This difference between the cheese types may be due to the different methods used for cheese production; Imeruli cheese is usually taken as the base for making Sulguni cheese. To produce a kilogram of Imeruli cheese, one needs to have about seven liters of raw milk and only three ingredients: milk, salt and rennet. First, a solution of saltwater is prepared, and unheated curd is soaked in it for a period ranging from two to three days. The purpose of the brine is to stop the effect of bacteria, which enables the cheesemaker to adjust the time to control the acidity level of the Imeruli cheese, thus obtaining a highly melted cheese. Well-prepared Imeruli cheese should also have many small holes, as their presence is an indication that the bacteria have used up the lactic acid in the cheese, releasing carbon dioxide [54,55,56,57].
As for the manufacture of Sulguni cheese, either Imeruli cheese is used directly as the base or the following ingredients: milk, salt, rennet, whey and cream. About 10 L of raw milk are needed to produce a kilogram of Sulguni cheese. To prepare the Sulguni cheese, all these ingredients are combined and gently heated; the cheesemaker shapes it into a ball, then dried and pressed. Sulguni cheese, compared to other types of cheese, contains magnesium, phosphorus, potassium, sodium and iron [54,55,56,57].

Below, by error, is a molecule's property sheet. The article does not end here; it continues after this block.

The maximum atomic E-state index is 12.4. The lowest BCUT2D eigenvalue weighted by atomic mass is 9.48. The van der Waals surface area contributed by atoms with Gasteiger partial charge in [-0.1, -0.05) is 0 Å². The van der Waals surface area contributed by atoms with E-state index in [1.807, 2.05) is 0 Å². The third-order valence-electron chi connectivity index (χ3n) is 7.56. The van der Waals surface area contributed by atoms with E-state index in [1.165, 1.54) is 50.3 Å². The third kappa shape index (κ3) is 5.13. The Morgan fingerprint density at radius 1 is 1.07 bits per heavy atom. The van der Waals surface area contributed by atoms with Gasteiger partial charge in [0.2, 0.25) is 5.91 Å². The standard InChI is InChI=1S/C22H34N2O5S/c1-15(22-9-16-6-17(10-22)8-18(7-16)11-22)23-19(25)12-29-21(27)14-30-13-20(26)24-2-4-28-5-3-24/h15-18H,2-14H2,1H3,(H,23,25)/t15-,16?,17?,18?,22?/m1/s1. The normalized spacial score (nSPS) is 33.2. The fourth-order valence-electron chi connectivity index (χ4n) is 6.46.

According to the European Commission and Codex standards [53,58], it was observed that the Pb content in both cheese samples was above the maximum level (0.020 mg/kg ww). However, according to the Georgian regulation [51], the Maximum Permissible Concentrations (MPC) of lead in both types of cheese is less than the permissible limit (0.50 mg/kg ww).
This study showed that the cadmium concentration is very low and below the permissible levels, although several studies have confirmed that the water and pastures used by farmers in these regions are contaminated with heavy metal, including cadmium [39,47]. Cadmium and lead are considered highly toxic and have harmful effects on human health [59,60]. Milk usually contains a very low concentration of cadmium, so when there is a high cadmium content in the milk, the reason is that these animals may have fed on cadmium-contaminated feed or drank from contaminated water as well [61]. The acute toxicity of cadmium in the human body leads to the defection of the skeletal and cardiovascular systems [61,62].
Table 1. Essential trace elements and heavy metal in milk n = 195 (mean ± standard deviation; mg L−1) obtained in an area with water and pastures contaminated with heavy metal through mining industry in the Kvemo Kartli region, Georgia.